Tag Archives: humor

. . .

no petting zoo

it was a strange encounter
a first-timer in my backyard

“my” yard?

not in actuality

for they were here
long before i settled in

without an ounce of humility
and unprepared this time . . .

. . . no fancy camera at hand
nor the skilled clicks of my phone

thankfully
my eyes were opened wide
so i took the picture of the hawk
in its stately perching-pride
with my enchanted inside

its persistent presence
appeared close to mine
(quite close i’d say)
not in the slightest
was it intimated

and I cannot say
that i was in my brightest
utterly sleepy at best …

the few-feet-long divide
was still a major delight
unlike “my” other little animals
that come and leave
as they ever so please at times
it didn’t run or fly away

at a single wave of my hand
the hawk made a secure seat
out of a branch of a barren tree
right at the border of “my” land
amid many of others
that were dressed in dainty leaves

it then flew off …

close enough to the ground
seemingly showing off to me
what it was (and is) capable of …

i stayed on for a while
too long
for a cold mid-November-day
looking forward to its return
to its to-be-continued servings
of customized discoveries ahead

it did not come back …

it may have been so
for it probably did sense
how much i was taken aback
by its self-introduction of grace

besides

a living being like that
cannot be held in chains
it is after all
(and must thus remain)
as one of the freest avians …

so i turned to my good old
worn-out wind-chime
hanging downward on a hook
i wanted it to create a tune
the wind however
(contently in a deep nap)
simply refused to play along

i looked around
and saw that i had
(right at my fingertips at that)
a symphony of a collective sound …

“my” other wild birds

“my” leaps-happy squirrels

“my” big and small cotton-tails

“my” time-traveler chipmunks

had all gaily gathered
for an in-rehears-able
tap-dance routine
vying for my attention
about to show off once again
their daily acts of loyal affection

© hülya n. yılmaz, 11.14.2017

2 Comments

Filed under Reflections

the stripper

(…shame shame shame on me…did I get your attention? hoping that you will forgive me my sense of humor but also that the poem won’t disappoint, I wish you all a wonderful Sunday and an equally wonderful new week!)

poetic-pen

donning layers of coats inside what we call a lifetime

disguising as an imagery we shape and re-shape as our own

centuries have served countless troops of venturing attempters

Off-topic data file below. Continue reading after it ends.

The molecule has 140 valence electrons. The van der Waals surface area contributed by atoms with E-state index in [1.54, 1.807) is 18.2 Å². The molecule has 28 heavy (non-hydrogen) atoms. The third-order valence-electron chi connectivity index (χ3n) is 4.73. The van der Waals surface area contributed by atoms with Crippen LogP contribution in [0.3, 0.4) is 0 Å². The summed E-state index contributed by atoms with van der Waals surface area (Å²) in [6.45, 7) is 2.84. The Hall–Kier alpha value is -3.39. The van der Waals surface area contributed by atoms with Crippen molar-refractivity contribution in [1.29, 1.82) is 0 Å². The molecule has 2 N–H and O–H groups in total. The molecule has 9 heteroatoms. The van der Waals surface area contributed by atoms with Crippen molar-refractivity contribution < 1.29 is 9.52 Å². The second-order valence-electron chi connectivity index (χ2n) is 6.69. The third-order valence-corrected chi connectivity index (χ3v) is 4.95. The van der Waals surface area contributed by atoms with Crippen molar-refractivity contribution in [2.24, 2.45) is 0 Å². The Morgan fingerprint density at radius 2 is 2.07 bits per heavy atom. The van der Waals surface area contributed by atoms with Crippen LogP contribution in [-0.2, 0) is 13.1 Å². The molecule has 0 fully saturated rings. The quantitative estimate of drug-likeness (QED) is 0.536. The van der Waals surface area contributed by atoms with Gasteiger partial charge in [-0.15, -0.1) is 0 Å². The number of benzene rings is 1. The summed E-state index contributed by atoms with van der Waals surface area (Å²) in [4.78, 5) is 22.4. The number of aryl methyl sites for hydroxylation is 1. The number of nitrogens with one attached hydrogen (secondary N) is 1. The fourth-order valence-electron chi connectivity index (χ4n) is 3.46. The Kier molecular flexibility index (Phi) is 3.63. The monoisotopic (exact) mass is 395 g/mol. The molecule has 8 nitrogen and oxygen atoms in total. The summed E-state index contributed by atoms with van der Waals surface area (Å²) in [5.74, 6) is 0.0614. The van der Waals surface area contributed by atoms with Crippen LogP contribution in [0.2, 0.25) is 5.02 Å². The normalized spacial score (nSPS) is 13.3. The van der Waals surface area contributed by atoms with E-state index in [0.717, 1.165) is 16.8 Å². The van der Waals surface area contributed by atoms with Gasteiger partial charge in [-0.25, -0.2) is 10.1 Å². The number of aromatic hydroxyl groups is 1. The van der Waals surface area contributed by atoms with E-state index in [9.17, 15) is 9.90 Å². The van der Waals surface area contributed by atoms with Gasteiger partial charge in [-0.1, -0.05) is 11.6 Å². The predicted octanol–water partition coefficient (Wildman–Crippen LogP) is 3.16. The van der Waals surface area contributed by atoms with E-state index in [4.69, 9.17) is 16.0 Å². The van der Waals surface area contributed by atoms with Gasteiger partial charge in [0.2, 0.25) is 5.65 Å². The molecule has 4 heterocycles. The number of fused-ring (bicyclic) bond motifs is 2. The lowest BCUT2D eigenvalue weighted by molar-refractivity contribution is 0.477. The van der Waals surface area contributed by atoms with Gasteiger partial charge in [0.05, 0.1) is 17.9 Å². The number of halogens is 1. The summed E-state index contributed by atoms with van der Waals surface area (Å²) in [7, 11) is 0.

veiling the vast hopelessness of hope

uncovering our word yielding to its due worth

lending the lyrical shade its sheer transparency

asking the rhythm the flow the diction to a waltz around the form

while taking off one wrap after another…

© hülya n. yılmaz, April 2015

~ ~ ~

This poem is one of my three contributions for the May 2015 issue of The Year of the Poet, a monthly book series published by Inner Child Press, Ltd.

~ ~ ~

Leave a comment

Filed under Poetry

A Conversation with Diogenes of Sinope, Or, A Humorous Strike at the “Modern” Self

 

Diogenes (the philosopher and the true Sinopian): “He has the most who is most content with the least.”

I (a Sinopian by soul): Oh, you Honorable Diogenes of Sinope – however poorly esteemed you may have been during your lifetime, I am a true admirer.  Forgive me for my ignorance: Had you intended your pronouncement to be a gender-sensitive one?

Diogenes: ?

I: In other words, gender-neutral?

Diogenes: ?

I: (What on earth am I talking about? Back to his century! Fast!)

You can’t see that far but I am a woman.  One of those creatures whom Alexander the Great had offered you, among other necessities of your desire.  (Oh no, it is so very demeaning for me to talk like this…) You, however, only wanted him to step out of your sunlight.

Diogenes: I know women. Never needed one by my side but I know.  Go on!

I: I am honored to come from a long line of Sinopians but the only Sinopian I have known to have almost coveted to lead a life as you have, was a man as well.

Diogenes: As accepting and as understanding the inhabitants of Sinope may be today, a life on the streets, solely living on bare necessities and staying in constant public eye is not for you.

I: So I see.

Diogenes: Something lies heavy in your heart, I sense.  What is it?